First introduced into orchestras in the 1700s, the piccolo is known for its small size and its ability to hit high notes. Since the piccolo is a naturally loud instrument, many composers limit its use in compositions. As a result, piccolos are commonly found in military marches, or as countermelodies. Sometimes, composers choose to feature the piccolo as the melody, especially since its volume allows it to pierce through the orchestra's sound. The modern piccolo is derived from the flute and contains many of the same features.
The head joint captures the vibrations created by a piccolo player as she blows across the lip plate. Many professional piccolo players recognize the head joint as the most essential part of the piccolo, attributing most of its tonal quality to the head joint's quality.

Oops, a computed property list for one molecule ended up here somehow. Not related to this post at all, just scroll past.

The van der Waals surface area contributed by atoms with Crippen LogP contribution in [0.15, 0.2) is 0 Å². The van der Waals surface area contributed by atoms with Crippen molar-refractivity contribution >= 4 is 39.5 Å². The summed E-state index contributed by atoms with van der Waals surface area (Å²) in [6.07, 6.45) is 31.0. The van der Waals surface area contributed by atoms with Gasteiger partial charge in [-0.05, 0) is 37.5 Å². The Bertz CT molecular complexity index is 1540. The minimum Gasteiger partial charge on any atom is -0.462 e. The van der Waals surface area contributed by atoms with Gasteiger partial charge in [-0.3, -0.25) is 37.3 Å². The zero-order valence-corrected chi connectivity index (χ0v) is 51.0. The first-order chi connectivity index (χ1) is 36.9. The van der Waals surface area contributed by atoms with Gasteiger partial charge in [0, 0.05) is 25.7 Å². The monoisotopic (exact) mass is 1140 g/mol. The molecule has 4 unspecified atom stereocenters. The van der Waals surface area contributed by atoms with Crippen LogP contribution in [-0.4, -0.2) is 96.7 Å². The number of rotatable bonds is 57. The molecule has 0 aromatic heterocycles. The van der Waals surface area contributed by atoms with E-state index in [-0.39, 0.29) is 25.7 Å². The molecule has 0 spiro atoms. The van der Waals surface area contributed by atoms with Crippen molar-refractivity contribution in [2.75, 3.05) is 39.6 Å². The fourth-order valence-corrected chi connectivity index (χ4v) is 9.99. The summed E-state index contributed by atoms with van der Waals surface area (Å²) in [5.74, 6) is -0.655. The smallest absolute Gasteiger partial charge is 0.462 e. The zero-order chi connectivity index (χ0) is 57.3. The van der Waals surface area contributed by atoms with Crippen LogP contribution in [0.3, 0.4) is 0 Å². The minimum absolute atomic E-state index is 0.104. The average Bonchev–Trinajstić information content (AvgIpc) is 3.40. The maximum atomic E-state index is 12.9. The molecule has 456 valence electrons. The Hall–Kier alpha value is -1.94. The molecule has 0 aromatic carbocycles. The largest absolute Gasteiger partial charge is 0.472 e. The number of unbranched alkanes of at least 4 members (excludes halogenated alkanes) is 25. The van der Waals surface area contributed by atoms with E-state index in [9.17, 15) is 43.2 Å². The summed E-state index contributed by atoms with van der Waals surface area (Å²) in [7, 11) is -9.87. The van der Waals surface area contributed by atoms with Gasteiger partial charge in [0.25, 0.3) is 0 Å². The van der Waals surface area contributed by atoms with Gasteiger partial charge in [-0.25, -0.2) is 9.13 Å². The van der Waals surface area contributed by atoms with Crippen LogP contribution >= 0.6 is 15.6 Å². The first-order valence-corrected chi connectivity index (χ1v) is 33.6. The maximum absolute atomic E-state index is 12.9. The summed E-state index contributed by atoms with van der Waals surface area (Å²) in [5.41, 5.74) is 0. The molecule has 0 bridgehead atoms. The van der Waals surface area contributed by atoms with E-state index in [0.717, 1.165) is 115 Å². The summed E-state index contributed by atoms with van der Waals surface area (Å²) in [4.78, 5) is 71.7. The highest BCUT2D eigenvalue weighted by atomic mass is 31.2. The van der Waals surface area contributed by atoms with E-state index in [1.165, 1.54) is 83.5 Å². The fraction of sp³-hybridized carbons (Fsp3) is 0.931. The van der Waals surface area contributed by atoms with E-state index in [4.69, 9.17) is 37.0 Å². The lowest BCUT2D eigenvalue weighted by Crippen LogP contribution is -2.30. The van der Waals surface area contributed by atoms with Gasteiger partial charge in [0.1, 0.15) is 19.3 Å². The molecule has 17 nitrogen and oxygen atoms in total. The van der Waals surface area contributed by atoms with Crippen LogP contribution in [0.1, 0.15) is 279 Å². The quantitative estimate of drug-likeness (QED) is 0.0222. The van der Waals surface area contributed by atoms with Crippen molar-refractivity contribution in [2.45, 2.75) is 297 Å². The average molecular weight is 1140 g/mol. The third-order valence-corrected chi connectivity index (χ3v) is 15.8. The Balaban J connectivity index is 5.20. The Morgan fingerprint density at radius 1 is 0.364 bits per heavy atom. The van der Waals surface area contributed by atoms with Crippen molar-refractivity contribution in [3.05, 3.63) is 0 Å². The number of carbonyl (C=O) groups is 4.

The body of a piccolo may come in wood or metal varieties. Although many professionals recommend wooden bodies, metal alternatives such as silver and nickel are common. The body must be maintained and routinely cleaned with a cloth to protect the instrument's health and longevity. Wooden bodies commonly require more maintenance than metal bodies.
The piccolo uses a system of rods and keys that allows players to cover holes that normally may be out of reach. The keys use soft pads to cover up holes along the piccolo's body. These soft pads are particularly susceptible to air leakage, an effect that lessens the piccolo's tone quality. To avoid leakage, piccolo players must clean their instruments after every use with a cloth.
The lip plate is attached to the head joint. This part may vary in size and shape according to brand. As a result, many professional players prefer a specific brand of piccolo because of the shape of its lip plate. To play the piccolo, musicians place the lip plate beneath their lips and blow a steady stream of air across its opening.
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